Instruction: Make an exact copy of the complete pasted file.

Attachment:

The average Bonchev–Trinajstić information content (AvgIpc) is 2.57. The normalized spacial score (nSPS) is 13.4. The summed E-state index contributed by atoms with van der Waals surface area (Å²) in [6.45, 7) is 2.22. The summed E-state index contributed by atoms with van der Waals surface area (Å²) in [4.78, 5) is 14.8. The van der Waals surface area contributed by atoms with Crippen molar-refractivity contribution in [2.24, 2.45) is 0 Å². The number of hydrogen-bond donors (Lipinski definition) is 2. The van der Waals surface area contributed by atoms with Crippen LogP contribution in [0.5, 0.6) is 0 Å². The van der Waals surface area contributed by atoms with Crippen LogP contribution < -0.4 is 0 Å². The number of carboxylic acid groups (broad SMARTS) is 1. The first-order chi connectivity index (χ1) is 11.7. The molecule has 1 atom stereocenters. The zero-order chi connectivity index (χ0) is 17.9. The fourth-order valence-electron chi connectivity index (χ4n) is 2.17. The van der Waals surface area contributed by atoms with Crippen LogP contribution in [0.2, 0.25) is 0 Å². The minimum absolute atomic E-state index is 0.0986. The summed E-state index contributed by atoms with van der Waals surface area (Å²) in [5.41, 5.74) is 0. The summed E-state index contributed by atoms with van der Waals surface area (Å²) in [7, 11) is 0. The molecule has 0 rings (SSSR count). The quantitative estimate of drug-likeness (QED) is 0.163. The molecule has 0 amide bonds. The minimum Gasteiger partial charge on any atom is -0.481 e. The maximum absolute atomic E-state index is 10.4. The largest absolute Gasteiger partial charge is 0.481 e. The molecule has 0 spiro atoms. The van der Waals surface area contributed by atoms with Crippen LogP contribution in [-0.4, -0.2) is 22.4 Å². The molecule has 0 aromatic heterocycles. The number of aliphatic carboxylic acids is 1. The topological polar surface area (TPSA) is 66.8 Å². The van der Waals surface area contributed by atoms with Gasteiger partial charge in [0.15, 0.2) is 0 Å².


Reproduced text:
The average Bonchev–Trinajstić information content (AvgIpc) is 2.57. The normalized spacial score (nSPS) is 13.4. The summed E-state index contributed by atoms with van der Waals surface area (Å²) in [6.45, 7) is 2.22. The summed E-state index contributed by atoms with van der Waals surface area (Å²) in [4.78, 5) is 14.8. The van der Waals surface area contributed by atoms with Crippen molar-refractivity contribution in [2.24, 2.45) is 0 Å². The number of hydrogen-bond donors (Lipinski definition) is 2. The van der Waals surface area contributed by atoms with Crippen LogP contribution in [0.5, 0.6) is 0 Å². The van der Waals surface area contributed by atoms with Crippen LogP contribution < -0.4 is 0 Å². The number of carboxylic acid groups (broad SMARTS) is 1. The first-order chi connectivity index (χ1) is 11.7. The molecule has 1 atom stereocenters. The zero-order chi connectivity index (χ0) is 17.9. The fourth-order valence-electron chi connectivity index (χ4n) is 2.17. The van der Waals surface area contributed by atoms with Crippen LogP contribution in [0.2, 0.25) is 0 Å². The minimum absolute atomic E-state index is 0.0986. The summed E-state index contributed by atoms with van der Waals surface area (Å²) in [5.41, 5.74) is 0. The summed E-state index contributed by atoms with van der Waals surface area (Å²) in [7, 11) is 0. The molecule has 0 rings (SSSR count). The quantitative estimate of drug-likeness (QED) is 0.163. The molecule has 0 amide bonds. The minimum Gasteiger partial charge on any atom is -0.481 e. The maximum absolute atomic E-state index is 10.4. The largest absolute Gasteiger partial charge is 0.481 e. The molecule has 0 spiro atoms. The van der Waals surface area contributed by atoms with Crippen LogP contribution in [-0.4, -0.2) is 22.4 Å². The molecule has 0 aromatic heterocycles. The number of aliphatic carboxylic acids is 1. The topological polar surface area (TPSA) is 66.8 Å². The van der Waals surface area contributed by atoms with Gasteiger partial charge in [0.15, 0.2) is 0 Å².